Caution – the videographer utters the s%$t word a couple of times in this video taken in Illinois.
What a swarm! But as you all know, as much as bee keepers might like to catch swarms we don’t want them to issue from our hives. If you plan to do anything to try to prevent swarms from your hives it might be time to take action – if not now, then soon. The mild weather this winter may very well have things ahead of our normal schedule.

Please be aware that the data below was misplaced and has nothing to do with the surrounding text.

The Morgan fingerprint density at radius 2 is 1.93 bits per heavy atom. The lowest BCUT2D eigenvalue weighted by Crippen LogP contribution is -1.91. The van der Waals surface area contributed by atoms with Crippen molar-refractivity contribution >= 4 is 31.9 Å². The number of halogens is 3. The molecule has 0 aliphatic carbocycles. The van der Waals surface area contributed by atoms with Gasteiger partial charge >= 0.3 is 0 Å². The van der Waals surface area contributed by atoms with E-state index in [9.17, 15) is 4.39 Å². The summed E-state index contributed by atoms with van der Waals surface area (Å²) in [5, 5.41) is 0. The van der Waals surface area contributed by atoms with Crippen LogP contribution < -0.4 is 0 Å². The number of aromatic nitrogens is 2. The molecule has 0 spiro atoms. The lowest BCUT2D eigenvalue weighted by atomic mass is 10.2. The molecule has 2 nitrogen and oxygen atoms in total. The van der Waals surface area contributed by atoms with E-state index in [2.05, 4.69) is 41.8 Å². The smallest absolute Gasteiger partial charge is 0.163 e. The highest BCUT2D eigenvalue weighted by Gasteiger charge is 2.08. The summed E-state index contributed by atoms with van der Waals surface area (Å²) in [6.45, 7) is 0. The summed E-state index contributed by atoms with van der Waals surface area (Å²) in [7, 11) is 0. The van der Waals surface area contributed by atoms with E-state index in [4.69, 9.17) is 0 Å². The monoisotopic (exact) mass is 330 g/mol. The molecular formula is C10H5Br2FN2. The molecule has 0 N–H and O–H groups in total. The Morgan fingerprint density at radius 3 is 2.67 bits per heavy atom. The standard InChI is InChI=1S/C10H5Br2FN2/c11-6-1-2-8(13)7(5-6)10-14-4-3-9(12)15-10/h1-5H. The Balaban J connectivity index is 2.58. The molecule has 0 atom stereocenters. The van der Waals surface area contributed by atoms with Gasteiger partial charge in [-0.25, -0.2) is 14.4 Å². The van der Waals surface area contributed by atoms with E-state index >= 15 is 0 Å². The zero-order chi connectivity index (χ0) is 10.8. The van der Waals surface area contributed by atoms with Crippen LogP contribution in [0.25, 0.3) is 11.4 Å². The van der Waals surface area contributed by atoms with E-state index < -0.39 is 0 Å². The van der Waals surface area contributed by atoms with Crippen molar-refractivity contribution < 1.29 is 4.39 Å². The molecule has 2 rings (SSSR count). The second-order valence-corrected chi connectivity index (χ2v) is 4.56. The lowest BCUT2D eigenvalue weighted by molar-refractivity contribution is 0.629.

Swarming is when the old queen in a strong colony leaves with a big chunk (a really big chunk in the video) of the foragers to establish a new colony – and the existing colony raises a new queen. When the swarm issues it usually regroups in a nearby tree or bush – or sometimes on the ground or the side of a municipal building – for a while as scouts look for a suitable cavity to become the new home. Once they agree by means of honeybee democracy on the new address they go to it and set up housekeeping. As you saw in the video there’s a window of opportunity (usually just a few hours at most) for a beekeeper to put them into a box and convince them that it’s a mansion fit for a queen bee. If they stay long enough to build comb and produce brood then they are home for good. Sometimes they don’t, but things like lemongrass oil (or other swarm lure) old comb, or live brood comb from another colony can help to convince them to stay. Swarms usually produce lots of new comb very quickly.